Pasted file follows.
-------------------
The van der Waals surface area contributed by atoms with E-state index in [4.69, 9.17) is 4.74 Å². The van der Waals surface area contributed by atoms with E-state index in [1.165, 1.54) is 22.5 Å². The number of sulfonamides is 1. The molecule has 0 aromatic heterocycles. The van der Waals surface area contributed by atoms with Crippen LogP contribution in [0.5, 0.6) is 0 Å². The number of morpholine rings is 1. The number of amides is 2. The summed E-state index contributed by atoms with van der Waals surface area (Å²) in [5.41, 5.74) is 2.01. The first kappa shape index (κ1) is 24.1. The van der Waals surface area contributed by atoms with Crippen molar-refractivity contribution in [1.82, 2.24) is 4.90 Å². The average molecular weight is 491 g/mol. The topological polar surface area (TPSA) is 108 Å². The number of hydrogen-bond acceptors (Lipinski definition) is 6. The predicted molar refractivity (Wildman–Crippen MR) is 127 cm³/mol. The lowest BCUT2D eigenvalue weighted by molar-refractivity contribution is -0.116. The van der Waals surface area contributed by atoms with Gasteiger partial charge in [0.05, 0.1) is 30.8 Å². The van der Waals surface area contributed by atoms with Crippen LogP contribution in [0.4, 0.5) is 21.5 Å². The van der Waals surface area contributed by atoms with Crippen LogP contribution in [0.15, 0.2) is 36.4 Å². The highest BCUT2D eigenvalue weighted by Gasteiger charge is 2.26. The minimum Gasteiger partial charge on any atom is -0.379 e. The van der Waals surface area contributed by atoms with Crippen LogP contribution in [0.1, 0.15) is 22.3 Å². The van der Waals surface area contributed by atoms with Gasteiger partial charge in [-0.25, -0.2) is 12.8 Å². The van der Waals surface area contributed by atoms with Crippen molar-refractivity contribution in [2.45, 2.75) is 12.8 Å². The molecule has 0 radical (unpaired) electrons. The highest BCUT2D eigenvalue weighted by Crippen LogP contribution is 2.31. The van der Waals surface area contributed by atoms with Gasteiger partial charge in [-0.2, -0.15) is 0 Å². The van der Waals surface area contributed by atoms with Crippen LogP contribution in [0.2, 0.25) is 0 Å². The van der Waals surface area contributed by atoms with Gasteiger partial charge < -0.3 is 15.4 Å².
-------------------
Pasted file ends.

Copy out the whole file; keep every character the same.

The van der Waals surface area contributed by atoms with E-state index in [4.69, 9.17) is 4.74 Å². The van der Waals surface area contributed by atoms with E-state index in [1.165, 1.54) is 22.5 Å². The number of sulfonamides is 1. The molecule has 0 aromatic heterocycles. The van der Waals surface area contributed by atoms with Crippen LogP contribution in [0.5, 0.6) is 0 Å². The number of morpholine rings is 1. The number of amides is 2. The summed E-state index contributed by atoms with van der Waals surface area (Å²) in [5.41, 5.74) is 2.01. The first kappa shape index (κ1) is 24.1. The van der Waals surface area contributed by atoms with Crippen molar-refractivity contribution in [1.82, 2.24) is 4.90 Å². The average molecular weight is 491 g/mol. The topological polar surface area (TPSA) is 108 Å². The number of hydrogen-bond acceptors (Lipinski definition) is 6. The predicted molar refractivity (Wildman–Crippen MR) is 127 cm³/mol. The lowest BCUT2D eigenvalue weighted by molar-refractivity contribution is -0.116. The van der Waals surface area contributed by atoms with Gasteiger partial charge in [0.05, 0.1) is 30.8 Å². The van der Waals surface area contributed by atoms with Crippen LogP contribution in [0.4, 0.5) is 21.5 Å². The van der Waals surface area contributed by atoms with Crippen LogP contribution in [0.15, 0.2) is 36.4 Å². The highest BCUT2D eigenvalue weighted by Gasteiger charge is 2.26. The minimum Gasteiger partial charge on any atom is -0.379 e. The van der Waals surface area contributed by atoms with Crippen LogP contribution in [0.1, 0.15) is 22.3 Å². The van der Waals surface area contributed by atoms with Gasteiger partial charge in [-0.25, -0.2) is 12.8 Å². The van der Waals surface area contributed by atoms with Crippen molar-refractivity contribution in [2.45, 2.75) is 12.8 Å². The molecule has 0 radical (unpaired) electrons. The highest BCUT2D eigenvalue weighted by Crippen LogP contribution is 2.31. The van der Waals surface area contributed by atoms with Gasteiger partial charge in [-0.2, -0.15) is 0 Å². The van der Waals surface area contributed by atoms with Crippen LogP contribution in [0.2, 0.25) is 0 Å². The van der Waals surface area contributed by atoms with Gasteiger partial charge < -0.3 is 15.4 Å².